In a viral post on the r/AskGayBros subreddit this month, one Reddit user observed that gay men are “the epicenter of a political war,” saying he has seen countless social media videos of people burning Pride flags or physically attacking drag queens. Worse yet, he says many comments on those videos cheer on those anti-LGBT actions.

“I hate to come off as fragile and I never gave a f*ck about these hateful c*nts, but I can’t lie and say it isn’t starting to worry me,” he writes. “The sheer extremity of the anti-LGBT sentiment has me constantly worried about what my future will look like, and it’s starting to impact my mental health.”

Now, this Redditor is wondering how other gay men are dealing with this homophobia. “Are you also afraid, or am I being overly anxious?” he asks.

His Reddit thread has accumulated more than 360 comments so far, with some commenters agreeing that homophobia is on the rise and others saying that today’s society is as homophobic or even less than it was during the height of the AIDS crisis. Unfortunately, some commenters blamed a rise in anti-LGBT sentiment on the fight for trans and nonbinary equality—as if violence or bigotry that affects one of us doesn’t affect all of us—but many other comments offered useful advice.

Here are excerpts from those suggestions.

“Don’t give in or back down.”

“Never afraid. It’s having the opposite effect with me. Back in the ‘80s we were ‘fighting for our lives’. Same thing. Don’t give in or back down; it’s what they want.”

“Elections matter.”

“The response we must make is to push back on the current wave of repression. Elections matter. Know who is running for the school board and who is running for the District Attorney’s office (locally and statewide) and vote accordingly.”

“When I encounter homophobia, I confront it.”

“I go about my life as normal. The only thing I’ve changed is that I now wear a pride bracelet whenever I leave the house. When I encounter homophobia, I confront it, assuming it’s safe to do so. If we change how we live, then they’ve won.”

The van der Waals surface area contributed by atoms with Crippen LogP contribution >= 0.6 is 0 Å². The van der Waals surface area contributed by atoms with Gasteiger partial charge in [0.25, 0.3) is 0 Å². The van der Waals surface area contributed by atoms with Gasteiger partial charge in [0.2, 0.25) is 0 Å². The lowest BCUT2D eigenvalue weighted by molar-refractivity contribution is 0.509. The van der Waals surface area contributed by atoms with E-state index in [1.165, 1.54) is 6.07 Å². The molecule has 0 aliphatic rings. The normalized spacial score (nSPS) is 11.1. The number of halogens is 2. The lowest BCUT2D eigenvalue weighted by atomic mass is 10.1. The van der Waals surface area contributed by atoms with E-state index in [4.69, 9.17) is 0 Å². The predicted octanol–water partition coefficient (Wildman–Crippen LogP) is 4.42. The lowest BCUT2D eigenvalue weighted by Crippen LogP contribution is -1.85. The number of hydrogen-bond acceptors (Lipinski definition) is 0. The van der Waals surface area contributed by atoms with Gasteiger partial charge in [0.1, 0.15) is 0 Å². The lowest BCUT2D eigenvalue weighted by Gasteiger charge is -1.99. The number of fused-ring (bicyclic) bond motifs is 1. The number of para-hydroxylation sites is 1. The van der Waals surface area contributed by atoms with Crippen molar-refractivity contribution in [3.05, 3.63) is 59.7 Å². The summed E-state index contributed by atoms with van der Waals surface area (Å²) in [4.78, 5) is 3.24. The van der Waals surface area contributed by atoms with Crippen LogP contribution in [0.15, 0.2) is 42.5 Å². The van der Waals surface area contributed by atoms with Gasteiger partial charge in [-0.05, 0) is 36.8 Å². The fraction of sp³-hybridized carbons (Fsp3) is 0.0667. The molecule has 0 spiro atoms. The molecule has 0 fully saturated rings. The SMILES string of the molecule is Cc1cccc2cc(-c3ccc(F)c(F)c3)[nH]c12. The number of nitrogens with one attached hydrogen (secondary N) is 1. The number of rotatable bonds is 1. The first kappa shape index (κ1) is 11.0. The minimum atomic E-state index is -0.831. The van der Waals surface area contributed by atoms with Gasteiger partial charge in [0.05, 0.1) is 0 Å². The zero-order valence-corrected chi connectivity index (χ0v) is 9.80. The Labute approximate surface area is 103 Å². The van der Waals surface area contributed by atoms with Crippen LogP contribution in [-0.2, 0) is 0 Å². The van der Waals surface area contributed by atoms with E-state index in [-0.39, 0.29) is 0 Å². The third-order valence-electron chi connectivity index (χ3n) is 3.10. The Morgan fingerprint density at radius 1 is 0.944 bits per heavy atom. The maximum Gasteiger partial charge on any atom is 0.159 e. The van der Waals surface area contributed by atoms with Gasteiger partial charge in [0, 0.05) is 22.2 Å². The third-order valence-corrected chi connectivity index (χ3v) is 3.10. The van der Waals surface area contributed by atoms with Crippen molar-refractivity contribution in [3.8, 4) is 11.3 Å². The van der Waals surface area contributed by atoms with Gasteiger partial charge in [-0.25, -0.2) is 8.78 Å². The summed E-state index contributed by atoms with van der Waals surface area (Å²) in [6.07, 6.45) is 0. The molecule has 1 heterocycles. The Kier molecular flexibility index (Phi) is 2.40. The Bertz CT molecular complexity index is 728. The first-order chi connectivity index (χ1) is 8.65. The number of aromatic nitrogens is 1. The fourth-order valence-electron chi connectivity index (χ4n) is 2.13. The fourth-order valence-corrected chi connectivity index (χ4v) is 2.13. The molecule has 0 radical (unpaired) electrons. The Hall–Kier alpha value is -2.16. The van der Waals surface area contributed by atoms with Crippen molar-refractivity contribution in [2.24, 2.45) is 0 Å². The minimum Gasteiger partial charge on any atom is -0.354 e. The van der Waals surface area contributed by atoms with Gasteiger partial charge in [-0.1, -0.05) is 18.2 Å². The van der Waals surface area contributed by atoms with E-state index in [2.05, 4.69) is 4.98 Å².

“Being more out than ever can only help.” 

“If you’ve got the energy and the strength to do it, being more out than ever can only help. It’s harder for people to hate gay people in the abstract when they realize that their regular customer, their coworker, the guy reading on his way to work on the train every morning, etc., is a gay person.”

“No need for that negativity in my life.”

“I started cutting people off that don’t align with my beliefs—for instance, my mother-in-law who votes red. No need for that negativity in my life.”

“Don’t let them win by being afraid.”

“I’m 58, and my partner is 62. … We survived the AIDS crisis and that was truly frightening and horrifying, but what is happening today isn’t any different [from what] it’s always been. There have always been people [who] don’t like us, but that shouldn’t stop you from achieving your dreams and goals. Let the bigots be bigots. Don’t let them win by being afraid.”

“Avoid social media.”

“Honestly avoid social media and focus on your own life.”

“People have to start talking well.”

“Those views aren’t going to be broken through a lack of communication; they’re only going to be broken through actual communication. I don’t mean yelling or cussing out the people who think us enemies either—that only serves to reinforce their beliefs. People are gonna have to genuinely start talking again, and people have to start talking well. Be civil in your interactions, don’t ever lose your temper, but always defend your beliefs, and make sure you got the [knowledge] to not give credence to the bigots. … Remember always: Know your history to save your future. It’s history more often than not that breaks the backs of bigotry and leads to further acceptance—that’s why some groups are trying to suppress it from the youth.”

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